St. George’s Day



Here’s one of those funny English traditions that make me go… hmm. I suspect it makes a lot of English people go hmm as well.

St George’s Day is the English (note that use of “English”–that would be not Welsh, not Scottish, not Northern Irish, and thus not British) celebration of its patron saint which, for a not very religious nation, is just, well, odd. Celebrated on the 23rd of April, it’s not a national holiday and it seems to me not many people know, or perhaps care, about the day. Let’s just say patriotism is not something the English do very well–and I can say that as an American, can’t I? When it comes to patriotic fervor, America wins the prize every time. England–definitely not.

St George’s Day dates back to the year 1222. (Slightly older than 1776 then.) The George of legend is a crusading knight who saved the Libyan town of Silene from a terrible dragon. Most importantly, he saved the king’s daughter from being sacrificed to the dragon. As he was a Christian knight on a holy Crusade, the people of the town abandoned their pagan beliefs and embraced Christianity in part to thank him. George was born in Turkey, moved to Palestine, became a Roman soldier and somewhere along the line became a Christian. He protested the pagan Roman Emperor Diocletian’s persecution of Christians, which eventually led to his being beheaded–and he never visited England.

Tales of his bravery eventually made their way to England, where George was adopted as patron saint and somehow became known as a special protector of the English. He is also patron saint of Scouting, which is what led me to spend a chilly Sunday afternoon in town watching my Cub Scout son march in a parade for St. George’s Day.

If you’re confused, fear not. Me too. We arrived at the designated meeting place prior to the parade on Sunday to the sound of bagpipes . . . as my husband remarked, “That’s the sound of ethnic confusion,” bagpipes being a Scottish instrument and all. Whereas in America there would be flag waving and cheering and possibly popcorn, in England, it’s polite waving, a bit of saluting the  mayor, and much puzzled head scratching as to quite what the whole point is. There are no picnics, no fireworks, no hamburgers on the grill (err, barbeque–I must remember to call it a barbeque here). In a country based on tradition, it’s a very confused, mostly overlooked, day.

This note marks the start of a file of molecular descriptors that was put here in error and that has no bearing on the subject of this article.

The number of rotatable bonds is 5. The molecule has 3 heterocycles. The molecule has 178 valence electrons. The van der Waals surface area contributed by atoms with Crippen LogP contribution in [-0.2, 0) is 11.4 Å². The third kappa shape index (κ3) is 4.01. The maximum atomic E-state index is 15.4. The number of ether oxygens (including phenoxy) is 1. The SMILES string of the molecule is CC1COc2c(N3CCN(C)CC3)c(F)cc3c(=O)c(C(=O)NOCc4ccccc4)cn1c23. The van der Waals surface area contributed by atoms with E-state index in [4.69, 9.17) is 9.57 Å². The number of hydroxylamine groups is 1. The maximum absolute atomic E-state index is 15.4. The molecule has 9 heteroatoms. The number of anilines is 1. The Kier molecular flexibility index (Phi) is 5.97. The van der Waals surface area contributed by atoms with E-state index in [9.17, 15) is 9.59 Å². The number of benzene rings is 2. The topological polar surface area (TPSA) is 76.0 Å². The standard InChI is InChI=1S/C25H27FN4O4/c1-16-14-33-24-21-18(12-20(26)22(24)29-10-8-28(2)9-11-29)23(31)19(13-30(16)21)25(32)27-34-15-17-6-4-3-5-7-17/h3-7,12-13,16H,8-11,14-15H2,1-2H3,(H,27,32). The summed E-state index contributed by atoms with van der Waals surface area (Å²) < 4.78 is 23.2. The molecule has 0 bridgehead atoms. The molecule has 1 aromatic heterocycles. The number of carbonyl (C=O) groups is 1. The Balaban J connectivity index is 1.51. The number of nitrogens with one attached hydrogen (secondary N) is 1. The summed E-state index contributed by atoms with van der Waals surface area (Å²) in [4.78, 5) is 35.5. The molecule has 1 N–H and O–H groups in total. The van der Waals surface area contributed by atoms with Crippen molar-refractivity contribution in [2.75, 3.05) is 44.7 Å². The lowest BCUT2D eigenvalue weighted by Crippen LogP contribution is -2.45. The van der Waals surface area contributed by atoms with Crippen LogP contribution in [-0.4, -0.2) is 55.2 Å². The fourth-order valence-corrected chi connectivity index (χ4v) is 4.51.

But that’s what makes the English so . . . what they are. The English. Not giving a toss since 1222.

Gypsy Tart

P1050012This recipe is brand new to me–I made it, and ate it, for the very first time last week. It may be new to many of my British readers as well, as gypsy tart is a recipe specific to the County of Kent, where I live, and most Brits (so I’m told) who live outside the county won’t have heard of it.

Before I get into the story behind gypsy tart, let me just say this: if you are at all worried about your intake of sugar, calories, fat or carbohydrates, this would be the appropriate time for you to find a website dedicated to healthy food. This is not the recipe for you.

With that disclaimer aside, let me tell you all I know about gypsy tart–which, admittedly, isn’t much. The story goes that at the beginning of the 20th century, or perhaps during World War II, a lady on the Isle of Sheppey, a small island off the northern coast of Kent, saw either some gypsy children or some children who’d been evacuated from London, playing outside. The children looked malnourished, and this dear woman wanted to find a way to feed them cheaply and fatten them up a bit. She looked around her kitchen and found she had the necessary flour, sugar and butter to make a pie crust, as well as a can of evaporated milk and some dark brown sugar, and the gypsy tart was born. Eventually, the tart became a staple dessert in the institutional school kitchens of Kent, to either the delight or dismay of pupils.

It’s simple to make, needs very few ingredients, and has a lovely coffee/toffee/caramel-y flavor to it. And you don’t need–or want–to eat a big piece. A little goes a long way.

My first attempt at gypsy tart didn’t look particularly photogenic but tasted just fine–I’ll be making this again. Let me know if you’ll be giving this a try too.

Gypsy Tart
Serves 6

For the base:
175 grams/6 ounces unsalted butter
240 grams/8.5 ounces plain flour
30 ml/4 Tablespoons cold water

For the filling:
1 400 gram/14 ounce tin evaporated milk
350 grams/12 ounces dark muscovado sugar/dark brown sugar

1. Rub the butter into the flour until crumbly. Add the water and fold in very lightly until the pastry is only just beginning to form and bind. Press the pastry between two sheets of cling film (plastic wrap). The pastry will have a marbled look; this indicates how “short” the pastry is going to be.

2. Preheat the oven to 200°C/400°F/Gas Mark 6. Roll out the pastry and use to line a 25cm/10 inch flan ring or pie plate. (I used a 9-inch pie plate and it was just a bit too small to hold all the filling and I had to pour some away.) Line with greaseproof paper and baking beans and bake in the oven for 15-20 minutes until cooked. Leave to cool.

3. Whisk the evaporated milk and sugar together for 10 minutes until light and fluffy. The mix should be coffee colored (a pale, milky coffee). Pour the mix into the pastry case and bake in the oven for 10 minutes until set. The tart should now be left to cool and served cold.

Serve with cream, if you like, and enjoy!

Tasty Tuesdays on

Shepherd’s Pie